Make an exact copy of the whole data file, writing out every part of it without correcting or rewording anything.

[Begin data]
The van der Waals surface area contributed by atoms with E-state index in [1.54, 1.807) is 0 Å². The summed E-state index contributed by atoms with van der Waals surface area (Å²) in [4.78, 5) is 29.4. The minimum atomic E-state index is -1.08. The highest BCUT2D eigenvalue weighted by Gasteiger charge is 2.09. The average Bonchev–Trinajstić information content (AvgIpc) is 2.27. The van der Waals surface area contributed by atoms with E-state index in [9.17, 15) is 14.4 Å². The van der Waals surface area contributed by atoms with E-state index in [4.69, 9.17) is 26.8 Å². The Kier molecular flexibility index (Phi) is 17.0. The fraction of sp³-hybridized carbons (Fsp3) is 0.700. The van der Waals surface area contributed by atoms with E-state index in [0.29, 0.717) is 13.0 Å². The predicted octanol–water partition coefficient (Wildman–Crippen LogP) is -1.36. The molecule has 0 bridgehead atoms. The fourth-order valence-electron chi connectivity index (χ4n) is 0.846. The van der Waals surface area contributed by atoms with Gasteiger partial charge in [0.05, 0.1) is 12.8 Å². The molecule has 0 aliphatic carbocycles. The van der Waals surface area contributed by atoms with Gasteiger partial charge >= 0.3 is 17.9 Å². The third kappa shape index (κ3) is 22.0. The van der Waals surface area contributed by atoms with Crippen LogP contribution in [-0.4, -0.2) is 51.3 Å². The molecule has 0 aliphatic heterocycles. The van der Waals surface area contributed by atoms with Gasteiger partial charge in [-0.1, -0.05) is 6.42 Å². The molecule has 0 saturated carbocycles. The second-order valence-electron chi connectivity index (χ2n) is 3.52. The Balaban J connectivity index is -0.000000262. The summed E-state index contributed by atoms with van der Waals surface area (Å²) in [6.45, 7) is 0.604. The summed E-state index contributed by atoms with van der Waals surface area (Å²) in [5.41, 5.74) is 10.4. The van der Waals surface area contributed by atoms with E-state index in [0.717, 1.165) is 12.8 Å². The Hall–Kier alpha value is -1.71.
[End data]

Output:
The van der Waals surface area contributed by atoms with E-state index in [1.54, 1.807) is 0 Å². The summed E-state index contributed by atoms with van der Waals surface area (Å²) in [4.78, 5) is 29.4. The minimum atomic E-state index is -1.08. The highest BCUT2D eigenvalue weighted by Gasteiger charge is 2.09. The average Bonchev–Trinajstić information content (AvgIpc) is 2.27. The van der Waals surface area contributed by atoms with E-state index in [9.17, 15) is 14.4 Å². The van der Waals surface area contributed by atoms with E-state index in [4.69, 9.17) is 26.8 Å². The Kier molecular flexibility index (Phi) is 17.0. The fraction of sp³-hybridized carbons (Fsp3) is 0.700. The van der Waals surface area contributed by atoms with E-state index in [0.29, 0.717) is 13.0 Å². The predicted octanol–water partition coefficient (Wildman–Crippen LogP) is -1.36. The molecule has 0 bridgehead atoms. The fourth-order valence-electron chi connectivity index (χ4n) is 0.846. The van der Waals surface area contributed by atoms with Gasteiger partial charge in [0.05, 0.1) is 12.8 Å². The molecule has 0 aliphatic carbocycles. The van der Waals surface area contributed by atoms with Gasteiger partial charge >= 0.3 is 17.9 Å². The third kappa shape index (κ3) is 22.0. The van der Waals surface area contributed by atoms with Crippen LogP contribution in [-0.4, -0.2) is 51.3 Å². The molecule has 0 aliphatic heterocycles. The van der Waals surface area contributed by atoms with Gasteiger partial charge in [-0.1, -0.05) is 6.42 Å². The molecule has 0 saturated carbocycles. The second-order valence-electron chi connectivity index (χ2n) is 3.52. The Balaban J connectivity index is -0.000000262. The summed E-state index contributed by atoms with van der Waals surface area (Å²) in [6.45, 7) is 0.604. The summed E-state index contributed by atoms with van der Waals surface area (Å²) in [5.41, 5.74) is 10.4. The van der Waals surface area contributed by atoms with E-state index in [0.717, 1.165) is 12.8 Å². The Hall–Kier alpha value is -1.71.